James Agee: A Life by Laurence Bergreen is a 467-page hardcover published in 1984 by E.P. Dutton, Inc., and is a stated first edition. The dust jacket has some chips and small tears and creases. Inside, the book is in very good condition.
James Agee (1905-1955), novelist, journalist, screenwriter, film critic, and poet, was one of the most talented and profligate men in the history of American letters. His 1941 study of sharecroppers, Let Us Now Praise Famous Men, with photographs by Walker Evans, is one of the classic documents of the Depression. His best-selling novel A Death in the Family won the Pulitzer Prize and was adapted for both stage and screen. His film reviews for Time and The Nation, later collected in Agee on Film, revolutionized movie criticism. His screenplay, The African Queen, became the basis of one of the most enduringly popular of all films (Agee was the prototype for Bogart's character).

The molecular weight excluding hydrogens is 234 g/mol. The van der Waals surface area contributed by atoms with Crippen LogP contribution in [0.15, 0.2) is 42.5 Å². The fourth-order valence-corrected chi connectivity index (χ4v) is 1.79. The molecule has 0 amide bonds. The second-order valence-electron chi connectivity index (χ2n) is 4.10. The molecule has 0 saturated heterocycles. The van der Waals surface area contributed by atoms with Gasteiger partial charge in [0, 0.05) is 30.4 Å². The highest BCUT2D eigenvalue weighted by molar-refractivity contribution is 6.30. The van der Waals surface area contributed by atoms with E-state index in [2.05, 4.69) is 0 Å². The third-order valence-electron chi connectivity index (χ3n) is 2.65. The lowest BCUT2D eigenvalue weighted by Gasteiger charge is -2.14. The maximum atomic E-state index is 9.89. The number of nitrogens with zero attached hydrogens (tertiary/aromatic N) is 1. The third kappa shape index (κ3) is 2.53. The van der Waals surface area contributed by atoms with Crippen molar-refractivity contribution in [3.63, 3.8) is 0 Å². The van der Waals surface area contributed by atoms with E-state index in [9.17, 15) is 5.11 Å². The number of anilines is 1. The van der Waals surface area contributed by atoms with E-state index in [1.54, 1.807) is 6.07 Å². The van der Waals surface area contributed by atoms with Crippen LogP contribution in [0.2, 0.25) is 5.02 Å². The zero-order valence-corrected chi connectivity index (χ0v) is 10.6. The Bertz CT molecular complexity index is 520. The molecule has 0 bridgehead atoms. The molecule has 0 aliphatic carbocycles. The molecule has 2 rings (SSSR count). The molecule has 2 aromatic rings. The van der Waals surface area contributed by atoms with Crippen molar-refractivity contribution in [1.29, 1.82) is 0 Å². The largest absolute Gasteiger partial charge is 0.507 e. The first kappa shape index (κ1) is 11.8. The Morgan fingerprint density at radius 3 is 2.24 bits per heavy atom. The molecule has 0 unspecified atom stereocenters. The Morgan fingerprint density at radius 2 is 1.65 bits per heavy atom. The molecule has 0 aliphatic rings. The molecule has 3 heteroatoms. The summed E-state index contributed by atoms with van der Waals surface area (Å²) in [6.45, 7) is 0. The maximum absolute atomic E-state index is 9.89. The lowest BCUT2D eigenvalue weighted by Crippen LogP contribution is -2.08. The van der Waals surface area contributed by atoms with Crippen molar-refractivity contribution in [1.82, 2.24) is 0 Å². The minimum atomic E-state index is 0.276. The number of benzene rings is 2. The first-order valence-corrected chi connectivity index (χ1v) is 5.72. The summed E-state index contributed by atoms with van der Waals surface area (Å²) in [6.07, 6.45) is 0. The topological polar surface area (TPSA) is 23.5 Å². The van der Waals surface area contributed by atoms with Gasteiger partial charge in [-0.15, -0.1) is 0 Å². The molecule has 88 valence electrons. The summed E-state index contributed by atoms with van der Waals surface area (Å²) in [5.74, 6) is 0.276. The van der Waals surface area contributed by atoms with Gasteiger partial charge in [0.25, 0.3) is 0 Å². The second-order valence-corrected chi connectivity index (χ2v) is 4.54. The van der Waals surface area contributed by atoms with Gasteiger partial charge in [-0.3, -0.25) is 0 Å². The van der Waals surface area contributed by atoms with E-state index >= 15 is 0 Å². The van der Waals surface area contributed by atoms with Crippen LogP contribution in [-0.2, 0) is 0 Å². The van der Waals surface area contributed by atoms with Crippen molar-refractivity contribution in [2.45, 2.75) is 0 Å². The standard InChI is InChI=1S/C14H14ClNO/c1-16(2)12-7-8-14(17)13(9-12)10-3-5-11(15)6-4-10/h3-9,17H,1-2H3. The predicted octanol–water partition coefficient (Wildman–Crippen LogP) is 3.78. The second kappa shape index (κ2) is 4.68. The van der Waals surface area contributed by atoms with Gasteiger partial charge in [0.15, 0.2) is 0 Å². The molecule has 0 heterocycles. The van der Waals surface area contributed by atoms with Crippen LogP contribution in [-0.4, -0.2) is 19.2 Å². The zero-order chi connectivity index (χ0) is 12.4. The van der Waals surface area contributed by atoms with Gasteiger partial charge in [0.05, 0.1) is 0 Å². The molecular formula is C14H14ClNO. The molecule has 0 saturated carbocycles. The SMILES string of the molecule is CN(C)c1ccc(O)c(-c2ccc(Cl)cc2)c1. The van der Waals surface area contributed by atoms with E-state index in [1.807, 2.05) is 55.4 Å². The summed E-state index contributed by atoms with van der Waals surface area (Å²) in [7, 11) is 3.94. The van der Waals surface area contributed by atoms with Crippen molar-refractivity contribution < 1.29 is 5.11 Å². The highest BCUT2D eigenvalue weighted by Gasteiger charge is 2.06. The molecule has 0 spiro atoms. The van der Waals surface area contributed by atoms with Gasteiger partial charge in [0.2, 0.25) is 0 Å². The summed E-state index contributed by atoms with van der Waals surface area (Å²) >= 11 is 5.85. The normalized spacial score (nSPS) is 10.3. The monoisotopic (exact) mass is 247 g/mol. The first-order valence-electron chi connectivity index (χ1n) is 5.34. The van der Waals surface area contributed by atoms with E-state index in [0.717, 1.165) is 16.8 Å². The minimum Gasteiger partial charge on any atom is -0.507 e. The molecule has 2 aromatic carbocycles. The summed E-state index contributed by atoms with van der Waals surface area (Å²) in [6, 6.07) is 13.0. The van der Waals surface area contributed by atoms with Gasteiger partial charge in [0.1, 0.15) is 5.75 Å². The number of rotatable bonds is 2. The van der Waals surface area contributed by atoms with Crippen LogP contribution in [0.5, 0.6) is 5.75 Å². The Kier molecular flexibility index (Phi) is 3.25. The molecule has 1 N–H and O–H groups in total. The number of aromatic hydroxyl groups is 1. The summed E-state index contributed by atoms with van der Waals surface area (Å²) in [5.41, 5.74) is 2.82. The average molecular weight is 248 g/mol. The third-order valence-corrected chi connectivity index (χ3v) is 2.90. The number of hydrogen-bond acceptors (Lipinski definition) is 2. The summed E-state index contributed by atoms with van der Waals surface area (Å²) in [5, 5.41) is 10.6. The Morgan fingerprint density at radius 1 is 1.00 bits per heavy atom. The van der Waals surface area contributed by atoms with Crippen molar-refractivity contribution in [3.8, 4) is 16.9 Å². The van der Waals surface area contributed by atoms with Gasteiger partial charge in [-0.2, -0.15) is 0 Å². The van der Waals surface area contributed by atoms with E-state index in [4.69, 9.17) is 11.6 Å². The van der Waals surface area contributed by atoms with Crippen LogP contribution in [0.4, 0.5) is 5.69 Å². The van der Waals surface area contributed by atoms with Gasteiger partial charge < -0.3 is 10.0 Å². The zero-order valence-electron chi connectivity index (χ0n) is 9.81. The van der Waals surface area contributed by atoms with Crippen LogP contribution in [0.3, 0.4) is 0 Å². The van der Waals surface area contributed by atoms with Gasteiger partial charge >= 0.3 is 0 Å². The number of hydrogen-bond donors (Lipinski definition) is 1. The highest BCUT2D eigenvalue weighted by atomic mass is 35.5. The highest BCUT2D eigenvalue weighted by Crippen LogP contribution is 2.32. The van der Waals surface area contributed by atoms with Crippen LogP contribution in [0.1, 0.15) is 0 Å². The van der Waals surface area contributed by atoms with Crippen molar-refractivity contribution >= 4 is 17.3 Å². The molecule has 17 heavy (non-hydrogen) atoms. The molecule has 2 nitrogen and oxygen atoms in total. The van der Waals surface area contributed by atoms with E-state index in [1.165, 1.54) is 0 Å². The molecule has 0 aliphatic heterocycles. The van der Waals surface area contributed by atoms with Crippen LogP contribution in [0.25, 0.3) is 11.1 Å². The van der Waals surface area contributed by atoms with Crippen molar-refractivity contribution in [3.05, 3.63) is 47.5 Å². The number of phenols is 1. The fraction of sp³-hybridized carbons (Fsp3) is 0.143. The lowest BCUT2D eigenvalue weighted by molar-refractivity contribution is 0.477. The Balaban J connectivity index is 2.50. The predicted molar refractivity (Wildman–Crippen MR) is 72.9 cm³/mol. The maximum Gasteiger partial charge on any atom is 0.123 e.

In this, the first full-scale biography, Laurence Bergreen, bringing to light hundreds of unpublished letters and manuscripts, tells a story of ambition and passion that is as compelling as a novel, yet is based on painstaking research. We learn of Agee's idyllic Tennessee boyhood, the tragic early death of his father, his remarkable career at Exeter and Harvard, and his encounters with the powerful at Time, Inc.
Bergreen compassionately but remorselessly traces the course of Agee's three marriages and numerous affairs, often using actual dialogue recorded by Agee. His Agee is a writer torn by the conflicting demands of journalistic success and a more private muse, a man whose search for sexual liberation went hand in hand with an equally intense enslavement to alcohol. This is at once a story of promise fulfilled and talent lost in dissipation. The scenes range from the literary bohemia of Greenwich Village to the busy offices of Time at the height of its influence to a glittering Hollywood only dimly awakening to its own artistry, but at the center is Agee himself--elusive, extravagant, a writer whose legend began forming even before his death. This is a biography rich in incident and implication, a long-awaited literary event.